Carrying On The Shoe Repair Craft

Shoe repair shops are not as plentiful as in the past, but Sappington Shoe Repair still does bang up business

Tony Sisson of Sappington Shoe Repair said he often works 80 hours a week to keep up with his customers' needs. Sisson began working part time at the shoe repair shop while attending Lindbergh High School in the late 1970s. Sisson took over the business after the previous owners, John and Claire Doucette, retired. photo by Diana Linsley (click for larger version)
09/11/2009 - A sign in front of Tony Sisson's Sappington Shoe Repair reads, "The bitterness of poor quality remains long after the sweetness of low price is forgotten."

The words serve as a reminder that customers remember the quality of work, not the price tag. That's what business is all about for Sisson -- producing quality work and making customers happy.

"You've got to put the hours in to take care of your customers because they're the ones who pay you," Sisson said. "You have to take care of them. If not, you're in trouble."

Sisson, a Crestwood resident, learned the value of customer service and much more from his predecessors, John and Claire Doucette, who opened Sappington Shoe Repair in 1956.

Shoe repair is putting Tony Sisson's two sons through college. photo by Diana Linsley (click for larger version)
John Doucette, a native of Nova Scotia, Canada, met and eventually married Claire, a Fenton native, while stationed at Scott Air Force Base in Belleville, Ill. Originally located in a building where Bauer Automotive now does business, Sappington Shoe Repair moved to its current location at 11622 Gravois in 1960.

Tony Sisson grew up in South County and, as a 16-year-old Lindbergh High School student, came across an ad for hire at the YMCA. He submitted an application and a week later he was hired by the Doucettes. Sisson said that he did not expect to work there for the rest of his life.

Tony Sisson makes repairs to a pair of sandals at his Sappington Shoe Repair shop at 11622 Gravois Road. photo by Diana Linsley (click for larger version)
"I think they were glad I came along to learn the trade and to keep it going, because I knew I wasn't going to college," Sisson said. "When I graduated high school in 1979, John said, 'Do you want to work full time?' I said 'yeah, might as well.' So I worked full time and it just went on from there."

After learning the shoe repair trade over the course of 11 years, the Doucettes eventually turned the business over to Sisson. He has kept it up with help from his wife, Donna, eldest son, Derek, and long-time employee Mary.

While devotion to his business makes shoe repair seem an easy task, the work can be very strenuous. Thirty one years of repairing shoes and working 80 hours a week has taken a toll on Sisson. His knee aches from standing almost 14 hours each day, and arm bands on both his arms reveal the presence of tendonitis.

Some of the old equipment still used by Sisson to repair shoes. photo by Diana Linsley (click for larger version)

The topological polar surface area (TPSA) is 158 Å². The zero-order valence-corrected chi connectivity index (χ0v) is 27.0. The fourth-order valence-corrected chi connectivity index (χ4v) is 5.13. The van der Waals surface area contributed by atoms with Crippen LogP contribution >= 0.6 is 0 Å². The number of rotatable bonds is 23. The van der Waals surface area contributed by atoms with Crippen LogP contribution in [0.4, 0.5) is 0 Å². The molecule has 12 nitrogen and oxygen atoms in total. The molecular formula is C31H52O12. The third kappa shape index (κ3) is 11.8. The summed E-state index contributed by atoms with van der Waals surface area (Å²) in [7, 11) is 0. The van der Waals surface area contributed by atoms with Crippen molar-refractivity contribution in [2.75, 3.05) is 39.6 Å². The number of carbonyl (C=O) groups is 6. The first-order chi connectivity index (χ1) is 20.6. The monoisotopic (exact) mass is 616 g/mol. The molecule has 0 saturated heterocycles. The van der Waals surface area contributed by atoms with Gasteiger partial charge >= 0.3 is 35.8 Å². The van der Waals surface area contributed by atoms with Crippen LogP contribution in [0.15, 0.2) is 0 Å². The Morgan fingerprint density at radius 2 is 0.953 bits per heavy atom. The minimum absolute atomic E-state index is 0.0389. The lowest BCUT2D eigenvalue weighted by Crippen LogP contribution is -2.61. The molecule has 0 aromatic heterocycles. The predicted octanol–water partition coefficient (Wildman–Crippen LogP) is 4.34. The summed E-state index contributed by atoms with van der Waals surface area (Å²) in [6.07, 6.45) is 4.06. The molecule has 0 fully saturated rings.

"It mentally drains you, too," Sisson said. "Right now I'm extremely busy with the way the economy is. I've been working seven days a week since last September. I'm tired of it, but it's a job, and it makes for a good living."

Despite everything, he continues to put his customers first. While he's modest about the volume of business he does, the quality of the finished product speaks for itself. Happy customers keep him busy, and refer new customers to his shop. In an age when people tend to throw out shoes once they are in need of repair, Sisson said his business couldn't be better.

"If you're good and you're open you're going to be busy," Sisson said. "If you're putting out good pieces of work and treating your customers with as much respect as possible, then you should be busy."

A collection of buckles for both shoes and belts. photo by Diana Linsley (click for larger version)
Sisson said he knew from a young age that he would be involved in a trade that required working with his hands. And while shoe repair is the path he followed, cars are another major passion.

"If I could make a living working on hot rods, I would switch in a second. But I know I can't because there's not a big call for that," Sisson said. "Not everybody can drop $30,000 to build a vehicle, but everybody wears shoes."

Ray Stalley of Arnold brought his golf shoes to Tony Sisson for some needed stitching. photo by Diana Linsley (click for larger version)
In what little spare time he can find, Sisson is fixing up his grandpa's 1952 Chevy truck. He also loves to fish. There will be more time for cars and fishing once he's retired, but with a son in college and another still to send through college, retirement may not come for a while.

Until then, Sisson continues to do a thriving business, the phone ringing and the door incessantly chiming a testimony that the shoe repair business is not a dying profession.

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